Workshop II

The Workshop is a forum for EGGER-BAHN fans to present their modifications and further extensions. Nils Fuhrmann is going to commence with his -in fact sensational- digitisation of these tiny engines! But let him present his work by his own words:

»Already twenty years ago (I am now 36), I got in touch with the old EGGER-BAHN of my father for the first time. I simply integrated a simple oval within my current Märklin layout. But already at this time I was unsatisfied with the bad driving behaviour of these small engines. A few months ago I was watching digitised Z gauge vehicles at a friend's model railway and was immediately struck by their well balanced driving capabilities. The idea to digitise my father's EGGER-BAHN was born.«

EGGER-BAHN steam loco with digital decoder

»As a result of a few initial thoughts the following requirements were settled: First of all, all necessary modifications should be completely reversible. Second, all necessary investments should be as small as possible and my already existing Märklin digital equipment should be useable for the EGGER-BAHN. At a trade fair, I was happy to acquire an Uhlenbrock 73500 multi protocol loco decoder, comprising delays for acceleration and deceleration as well as a low speed shifting gear for first trial runs.

A first modification experiment could start: A small Diesel engine was the candidate of choice. After removal of the housing the decoder could be soldered between the wheel's pickup contacts and the motor (only two soldering points had to be disconnected). The decoder itself was fixed on the engine's base plate. First trial runs were immediately convincing! Even at very low crawling speed the engine was running without the need of further cleaning.«

EGGER-BAHN locos with digital decoders

»But where to place the decoder? After all modifications it should be invisible. The following configuration has proven to be a good choice: The engine has a small metal block in order to increase friction to the track - located directly behind the motor. This block can easily be removed and the space now available can be used for installing the decoder. The decoder itself should be isolated against the motor to prevent short cuts.

The steam engine however is offering less space. The only practicable option from my point of view is placing the decoder by one of the side windows (again the decoder should be isolated towards the motor). The electric engine is offering more space. Here the decoder can be mounted at the inner side of the roof, using double sticky tape. Only a very close visual inspection would reveal the presence of the decoder's printed circuit board through the engine's windows…«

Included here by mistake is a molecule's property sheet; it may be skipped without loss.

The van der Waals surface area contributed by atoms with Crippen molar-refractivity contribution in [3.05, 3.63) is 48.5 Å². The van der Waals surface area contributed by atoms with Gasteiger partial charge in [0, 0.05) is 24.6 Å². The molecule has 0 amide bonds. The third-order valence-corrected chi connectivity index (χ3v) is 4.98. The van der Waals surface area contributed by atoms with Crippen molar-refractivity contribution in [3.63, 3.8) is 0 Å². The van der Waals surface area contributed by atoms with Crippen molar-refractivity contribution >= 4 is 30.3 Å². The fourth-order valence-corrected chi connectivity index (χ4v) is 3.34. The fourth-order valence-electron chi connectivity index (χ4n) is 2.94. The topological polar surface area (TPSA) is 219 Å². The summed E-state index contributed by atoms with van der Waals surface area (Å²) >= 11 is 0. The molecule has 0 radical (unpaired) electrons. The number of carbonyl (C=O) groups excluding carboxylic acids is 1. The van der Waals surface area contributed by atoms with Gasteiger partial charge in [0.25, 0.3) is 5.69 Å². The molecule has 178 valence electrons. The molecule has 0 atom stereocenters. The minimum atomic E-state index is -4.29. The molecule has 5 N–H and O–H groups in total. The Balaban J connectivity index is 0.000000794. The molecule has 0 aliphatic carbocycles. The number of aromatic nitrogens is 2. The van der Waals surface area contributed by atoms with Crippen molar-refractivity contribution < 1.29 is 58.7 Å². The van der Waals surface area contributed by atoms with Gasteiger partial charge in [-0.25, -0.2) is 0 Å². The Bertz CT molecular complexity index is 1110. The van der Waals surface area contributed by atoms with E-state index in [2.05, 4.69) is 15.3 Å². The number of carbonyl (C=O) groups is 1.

»As seen in the video, the result of these modifications is a 100% success! All engines are demonstrating a soft start, can be operated at crawling slow speed and have nearly no problems with current pick up, even when using original EGGER-BAHN tracks.

How can this pronounced improvement of current pick be explained? Since the decoder is now feeding the motor (maximum speed may be programmed by the selected decoders), the rails are always delivering full digital voltage. Depending on the actual digital system this may be up to 18 Volts. Such a voltage is easily forgiving for small dirt spots on the tracks or the engine's pick up contacts. This would be much more critical at lower voltages between 0 Volts and 9 Volts.

Some miniature decoders tend to heat up during operation in EGGER-BAHN engines. This may be caused by the fact that these small decoders were originally designed for the use in 1:160 scale vehicles (N gauge). Here the operational voltage is lower as in H0 systems, possibly causing the beforehand mentioned overheating. In order to prevent these thermal overloads, it is sufficient to run the digital system with a transformer with 12 Volts through 13 Volts output. Personally, I am operating my central unit with an old Märklin transformer (train output set to 13 Volts). With that, hot decoders are no issue any more...

How much does it cost? Well, the decoders may be acquired at eBay for some EUR 30,- ($ 30.-) apiece, or you may order these units through your local model shop. In case you already own a digital system, no additional costs will arise.«

So far the words of Nils Fuhrmann, who will be pleased to answer all further questions personally!

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